Barium Bromide – a chemical compound

Barium Bromide – a chemical compound

Barium bromide is a chemical compound with the formula BaBr2. It is ionic and hygroscopic in nature. It is a salt composed of barium (Ba) cations and bromide (Br-) anions. Barium bromide can exist in anhydrous (without water) and hydrated forms. It is a white crystalline solid at room temperature. The dihydrate form is the more common crystalline structure. It is soluble in water, and the solubility increases with temperature.


  • Chemical formula: BaBr2 (anhydrous); BaBr2·2H2O (dihydrate)
  • Molar mass: 297.14 g/mol
  • Appearance: White solid
  • Density: 4.78 g/cm3 (anhydrous); 3.58 g/cm3 (dihydrate)
  • Melting point: 857 °C (1,575 °F; 1,130 K)
  • Boiling point: 1,835 °C (3,335 °F; 2,108 K)
  • Solubility in water: 92.2 g/100 mL (0°C)


Barium bromide can be prepared by treating barium sulfide or barium carbonate with hydrobromic acid:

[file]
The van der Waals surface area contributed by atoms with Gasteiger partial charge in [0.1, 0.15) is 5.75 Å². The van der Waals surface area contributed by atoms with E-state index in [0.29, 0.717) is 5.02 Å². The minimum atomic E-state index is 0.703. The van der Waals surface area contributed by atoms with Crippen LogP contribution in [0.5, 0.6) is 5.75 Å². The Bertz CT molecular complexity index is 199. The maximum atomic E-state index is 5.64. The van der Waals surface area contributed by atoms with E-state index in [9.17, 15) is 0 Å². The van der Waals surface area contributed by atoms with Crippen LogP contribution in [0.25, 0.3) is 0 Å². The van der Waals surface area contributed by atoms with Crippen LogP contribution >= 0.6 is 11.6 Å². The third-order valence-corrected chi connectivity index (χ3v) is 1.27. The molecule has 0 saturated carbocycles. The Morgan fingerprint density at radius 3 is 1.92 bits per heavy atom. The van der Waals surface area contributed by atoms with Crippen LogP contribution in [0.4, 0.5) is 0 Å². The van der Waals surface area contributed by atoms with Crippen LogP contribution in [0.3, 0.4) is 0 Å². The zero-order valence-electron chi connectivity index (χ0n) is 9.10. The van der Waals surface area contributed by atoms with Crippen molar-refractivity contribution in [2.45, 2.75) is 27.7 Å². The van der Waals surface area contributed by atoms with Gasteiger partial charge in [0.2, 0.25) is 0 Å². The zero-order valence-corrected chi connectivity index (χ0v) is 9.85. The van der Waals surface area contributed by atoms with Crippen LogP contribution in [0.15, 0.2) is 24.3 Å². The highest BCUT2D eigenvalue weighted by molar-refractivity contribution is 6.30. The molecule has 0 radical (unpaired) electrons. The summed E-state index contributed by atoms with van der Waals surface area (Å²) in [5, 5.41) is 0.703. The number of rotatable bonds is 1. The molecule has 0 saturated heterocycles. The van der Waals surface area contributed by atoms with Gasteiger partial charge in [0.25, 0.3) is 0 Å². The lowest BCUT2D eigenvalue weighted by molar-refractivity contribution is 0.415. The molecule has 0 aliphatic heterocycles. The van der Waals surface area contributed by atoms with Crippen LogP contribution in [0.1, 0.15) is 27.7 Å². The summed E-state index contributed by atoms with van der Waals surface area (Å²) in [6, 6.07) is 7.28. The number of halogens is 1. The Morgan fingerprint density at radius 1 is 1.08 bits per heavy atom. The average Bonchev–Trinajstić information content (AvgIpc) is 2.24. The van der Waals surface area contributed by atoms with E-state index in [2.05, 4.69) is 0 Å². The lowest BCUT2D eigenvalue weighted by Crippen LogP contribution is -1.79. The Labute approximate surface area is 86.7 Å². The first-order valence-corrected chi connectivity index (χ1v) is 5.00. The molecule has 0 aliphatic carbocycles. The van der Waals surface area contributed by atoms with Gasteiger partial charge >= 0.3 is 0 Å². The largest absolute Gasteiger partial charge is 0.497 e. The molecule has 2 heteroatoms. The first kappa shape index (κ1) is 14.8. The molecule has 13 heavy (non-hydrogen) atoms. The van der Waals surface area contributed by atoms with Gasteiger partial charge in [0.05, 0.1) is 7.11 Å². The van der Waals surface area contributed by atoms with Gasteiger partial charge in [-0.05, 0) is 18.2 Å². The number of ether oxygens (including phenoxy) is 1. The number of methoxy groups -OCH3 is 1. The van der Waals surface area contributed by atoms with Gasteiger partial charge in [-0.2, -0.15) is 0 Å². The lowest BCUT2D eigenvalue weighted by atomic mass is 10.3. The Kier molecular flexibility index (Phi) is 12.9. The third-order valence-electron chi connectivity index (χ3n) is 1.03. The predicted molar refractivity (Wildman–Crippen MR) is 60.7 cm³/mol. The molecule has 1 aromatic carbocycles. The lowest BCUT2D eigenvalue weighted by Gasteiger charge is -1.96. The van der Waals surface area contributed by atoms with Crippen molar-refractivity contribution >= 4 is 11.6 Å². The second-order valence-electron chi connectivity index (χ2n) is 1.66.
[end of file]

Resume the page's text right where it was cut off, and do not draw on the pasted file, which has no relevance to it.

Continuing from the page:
BaS + 2 HBr → BaBr2 + H2S

BaCO3 + 2 HBr → BaBr2 + CO2 + H2O

Barium bromide crystallizes from concentrated aqueous solution in its dihydrate , BaBr2·2H2O. Heating this dihydrate to 120 °C gives the anhydrous salt.


Barium bromide is a precursor to chemicals used in photography as well as other bromides. It has a limited application in some chemical processes and research applications. It is not as widely used as other barium compounds.

Historically, barium bromide was used to purify radium in a fractional crystallization process devised by Marie Curie. Because radium preferentially precipitates in a solution of barium bromide, the ratio of radium to barium in the precipitate would be greater than the ratio in the solution.


Barium bromide, like other water-soluble barium salts (such as barium chloride), is toxic. However, there is no conclusive data on its risks. Because of the toxicity of barium ions, it, like other barium compounds, should be handled with caution.